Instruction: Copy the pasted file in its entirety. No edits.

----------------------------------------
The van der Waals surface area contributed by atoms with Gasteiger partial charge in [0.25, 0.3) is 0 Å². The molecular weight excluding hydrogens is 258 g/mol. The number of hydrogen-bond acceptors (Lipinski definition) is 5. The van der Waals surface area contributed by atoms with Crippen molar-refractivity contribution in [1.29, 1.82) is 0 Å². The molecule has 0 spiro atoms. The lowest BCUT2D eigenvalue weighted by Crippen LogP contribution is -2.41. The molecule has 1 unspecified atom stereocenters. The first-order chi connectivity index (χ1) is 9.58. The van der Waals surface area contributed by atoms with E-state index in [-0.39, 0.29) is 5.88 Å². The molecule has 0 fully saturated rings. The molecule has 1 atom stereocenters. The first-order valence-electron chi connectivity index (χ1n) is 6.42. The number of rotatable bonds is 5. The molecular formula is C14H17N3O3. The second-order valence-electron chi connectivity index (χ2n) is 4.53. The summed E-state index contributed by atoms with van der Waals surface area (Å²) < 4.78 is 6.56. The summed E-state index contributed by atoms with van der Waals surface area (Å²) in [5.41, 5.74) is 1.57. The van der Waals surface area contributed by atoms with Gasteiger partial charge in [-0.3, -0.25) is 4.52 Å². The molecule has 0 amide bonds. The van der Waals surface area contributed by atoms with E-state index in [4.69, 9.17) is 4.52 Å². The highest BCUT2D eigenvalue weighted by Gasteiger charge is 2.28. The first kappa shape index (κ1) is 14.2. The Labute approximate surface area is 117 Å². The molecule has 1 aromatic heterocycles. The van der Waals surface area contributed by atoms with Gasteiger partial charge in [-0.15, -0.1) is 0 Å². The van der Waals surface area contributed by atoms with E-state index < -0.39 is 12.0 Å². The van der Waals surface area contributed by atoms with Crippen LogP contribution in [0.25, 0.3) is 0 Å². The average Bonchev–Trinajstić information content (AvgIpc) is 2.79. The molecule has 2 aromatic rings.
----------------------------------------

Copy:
The van der Waals surface area contributed by atoms with Gasteiger partial charge in [0.25, 0.3) is 0 Å². The molecular weight excluding hydrogens is 258 g/mol. The number of hydrogen-bond acceptors (Lipinski definition) is 5. The van der Waals surface area contributed by atoms with Crippen molar-refractivity contribution in [1.29, 1.82) is 0 Å². The molecule has 0 spiro atoms. The lowest BCUT2D eigenvalue weighted by Crippen LogP contribution is -2.41. The molecule has 1 unspecified atom stereocenters. The first-order chi connectivity index (χ1) is 9.58. The van der Waals surface area contributed by atoms with E-state index in [-0.39, 0.29) is 5.88 Å². The molecule has 0 fully saturated rings. The molecule has 1 atom stereocenters. The first-order valence-electron chi connectivity index (χ1n) is 6.42. The number of rotatable bonds is 5. The molecular formula is C14H17N3O3. The second-order valence-electron chi connectivity index (χ2n) is 4.53. The summed E-state index contributed by atoms with van der Waals surface area (Å²) < 4.78 is 6.56. The summed E-state index contributed by atoms with van der Waals surface area (Å²) in [5.41, 5.74) is 1.57. The van der Waals surface area contributed by atoms with Gasteiger partial charge in [-0.3, -0.25) is 4.52 Å². The molecule has 0 amide bonds. The van der Waals surface area contributed by atoms with E-state index in [4.69, 9.17) is 4.52 Å². The highest BCUT2D eigenvalue weighted by Gasteiger charge is 2.28. The first kappa shape index (κ1) is 14.2. The Labute approximate surface area is 117 Å². The molecule has 1 aromatic heterocycles. The van der Waals surface area contributed by atoms with Gasteiger partial charge in [-0.15, -0.1) is 0 Å². The van der Waals surface area contributed by atoms with E-state index < -0.39 is 12.0 Å². The van der Waals surface area contributed by atoms with Crippen LogP contribution in [0.25, 0.3) is 0 Å². The average Bonchev–Trinajstić information content (AvgIpc) is 2.79. The molecule has 2 aromatic rings.